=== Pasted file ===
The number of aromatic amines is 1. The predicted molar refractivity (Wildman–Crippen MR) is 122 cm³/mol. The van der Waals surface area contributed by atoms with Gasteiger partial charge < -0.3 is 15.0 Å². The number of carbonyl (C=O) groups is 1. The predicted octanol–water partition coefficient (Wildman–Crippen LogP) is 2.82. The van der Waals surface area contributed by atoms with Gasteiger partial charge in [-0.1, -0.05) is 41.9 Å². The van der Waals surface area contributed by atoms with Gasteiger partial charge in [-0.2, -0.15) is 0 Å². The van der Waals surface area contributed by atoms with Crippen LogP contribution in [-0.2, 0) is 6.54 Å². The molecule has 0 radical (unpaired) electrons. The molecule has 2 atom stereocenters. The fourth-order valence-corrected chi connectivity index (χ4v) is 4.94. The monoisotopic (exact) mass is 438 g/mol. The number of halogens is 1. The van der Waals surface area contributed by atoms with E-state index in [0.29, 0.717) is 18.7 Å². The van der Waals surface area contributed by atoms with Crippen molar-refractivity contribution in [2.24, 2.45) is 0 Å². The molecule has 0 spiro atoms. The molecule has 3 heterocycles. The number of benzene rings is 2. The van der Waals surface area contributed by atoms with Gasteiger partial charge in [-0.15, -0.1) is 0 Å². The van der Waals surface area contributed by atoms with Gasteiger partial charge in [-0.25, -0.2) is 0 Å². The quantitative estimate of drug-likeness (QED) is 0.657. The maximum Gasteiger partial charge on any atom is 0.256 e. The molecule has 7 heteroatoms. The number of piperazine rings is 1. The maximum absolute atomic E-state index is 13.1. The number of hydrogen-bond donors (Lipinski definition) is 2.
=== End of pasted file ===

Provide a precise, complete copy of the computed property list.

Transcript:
The number of aromatic amines is 1. The predicted molar refractivity (Wildman–Crippen MR) is 122 cm³/mol. The van der Waals surface area contributed by atoms with Gasteiger partial charge < -0.3 is 15.0 Å². The number of carbonyl (C=O) groups is 1. The predicted octanol–water partition coefficient (Wildman–Crippen LogP) is 2.82. The van der Waals surface area contributed by atoms with Gasteiger partial charge in [-0.1, -0.05) is 41.9 Å². The van der Waals surface area contributed by atoms with Gasteiger partial charge in [-0.2, -0.15) is 0 Å². The van der Waals surface area contributed by atoms with Crippen LogP contribution in [-0.2, 0) is 6.54 Å². The molecule has 0 radical (unpaired) electrons. The molecule has 2 atom stereocenters. The fourth-order valence-corrected chi connectivity index (χ4v) is 4.94. The monoisotopic (exact) mass is 438 g/mol. The number of halogens is 1. The van der Waals surface area contributed by atoms with E-state index in [0.29, 0.717) is 18.7 Å². The van der Waals surface area contributed by atoms with Crippen molar-refractivity contribution in [2.24, 2.45) is 0 Å². The molecule has 0 spiro atoms. The molecule has 3 heterocycles. The number of benzene rings is 2. The van der Waals surface area contributed by atoms with Gasteiger partial charge in [-0.15, -0.1) is 0 Å². The van der Waals surface area contributed by atoms with Gasteiger partial charge in [-0.25, -0.2) is 0 Å². The quantitative estimate of drug-likeness (QED) is 0.657. The maximum Gasteiger partial charge on any atom is 0.256 e. The molecule has 7 heteroatoms. The number of piperazine rings is 1. The maximum absolute atomic E-state index is 13.1. The number of hydrogen-bond donors (Lipinski definition) is 2.